* Adopts $57pb oil benchmark
*Benchmark target threatened as oil price continues to slide
*Reduces borrowing by N200bn to N1.5trn
By Henry Umoru, Levinus Nwabughiogu & Prince Okafor
THE National Assembly has cleared the way for the presentation of the 2020 budget by President Muhammadu Buhari by approving the 2022 Medium Term Expenditure Framework, MTEF, and Fiscal Strategy Paper, FSP submitted by the president, last week.
In two separate approvals both chambers of the federal legislature okayed the recommendations in the documents and jerked up the value of the country’s 2020 budget outline by N729 billion from N10.002 trillion to N10.7294 trillion based on expectations of higher oil prices.
The lawmakers adopted $57 as the benchmark price for a barrel of oil in the international market. They also adopted N305 per dollar as the official exchange rate and production of 2.18 million barrels of crude oil per day.
Meanwhile, the $57 adopted by the legislature is already threatened as the price of Oil slipped further below 58 dollars a barrel yesterday, pressured by concerns about global economic growth, oil demand and signs of excess supply, despite OPEC-led cuts.
The 2020 MTEF approved by the lawmakers pegged oil production at 2.18 million barrels per day (bpd), with the country currently producing at roughly that level, though it had pledged to cut it meet an OPEC cap on crude oil of 1.685 million bpd.
After considering the reports of the respective committees on finance and appropriations, both legislative chambers also approved N1.5 trillion as the amount for new borrowing in 2020. They said this is as a result of the reduction of N200 billion which was sourced from the increase of revenue target of the Nigeria Customs Service.
The legislature said that the adoption of 2.18 million barrels as daily production output in 2020 was realisable “in view of a concerted effort by NNPC and security agencies to combat the menaces of oil theft and vandalisation.”
They also asked the Debt Management Office (DMO) to put more efforts and strategies in managing the foreign and local debts.
Other resolutions passed by NASS include: Increase of the revenue target of Nigeria Customs Service (NCS) for 2020 from N942.6 billion to N1.5 trillion. Use of N557.4 billion from the revenue increment of customs to reduce borrowing by N200 billion and increase capital expenditure. The committee said this would, in turn, decrease the size of the budget deficit from N1.7 trillion to N1.5 trillion and also increase the total capital available to MDAs by N357 billion, from N1.01 trillion to N1.367 trillion.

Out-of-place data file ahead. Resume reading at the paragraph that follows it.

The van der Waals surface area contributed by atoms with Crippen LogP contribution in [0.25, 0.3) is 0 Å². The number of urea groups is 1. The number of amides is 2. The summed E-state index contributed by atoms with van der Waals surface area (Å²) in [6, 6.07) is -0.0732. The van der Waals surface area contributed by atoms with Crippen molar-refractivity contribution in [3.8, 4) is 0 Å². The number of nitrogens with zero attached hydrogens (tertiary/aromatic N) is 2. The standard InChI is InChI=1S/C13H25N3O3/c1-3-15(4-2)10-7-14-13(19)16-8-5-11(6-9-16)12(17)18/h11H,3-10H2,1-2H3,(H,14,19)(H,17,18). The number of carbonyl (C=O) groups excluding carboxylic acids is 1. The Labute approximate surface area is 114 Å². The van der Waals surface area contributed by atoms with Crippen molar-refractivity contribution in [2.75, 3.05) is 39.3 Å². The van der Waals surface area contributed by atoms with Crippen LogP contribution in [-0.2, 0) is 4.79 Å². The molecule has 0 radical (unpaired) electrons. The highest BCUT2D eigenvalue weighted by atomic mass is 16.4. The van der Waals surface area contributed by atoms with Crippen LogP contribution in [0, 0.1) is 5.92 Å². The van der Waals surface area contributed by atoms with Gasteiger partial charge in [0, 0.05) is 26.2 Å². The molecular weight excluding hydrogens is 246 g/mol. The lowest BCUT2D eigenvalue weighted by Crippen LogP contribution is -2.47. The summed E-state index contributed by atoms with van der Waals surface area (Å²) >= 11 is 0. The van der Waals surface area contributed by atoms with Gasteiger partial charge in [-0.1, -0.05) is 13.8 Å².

They also resolved that 1% of the consolidated revenue fund be earmarked to finance the basic healthcare provision fund to be classified as a statutory transfer.
In the meantime, crude oil price yesterday dip 26 cents to $57.43 per barrel after tumbling two per cent in the previous session, following global economic growth, oil demand and signs of excess supply.
This is in spite of a call for a production cut by the Organisation of Petroleum Exporting countries (OPEC).
Commenting on the implications of this development, Chairman of Petroleum Technology Association of Nigeria (PETAN), Bank-Anthony Okoroafor, said: “The implication means less money coming into the federal government account. Also, the subsidy the federal government will be paying will be less, because refined products prices will be less, revenue coming to the government from crude sales will be less.
This will also affect major projects because people are scared of investing at low oil price. There is supply from several sources.
Basically, consumption is low, the US is producing more and they are even cheaper, so supply is more than demand and from the natural economy, the price will go down.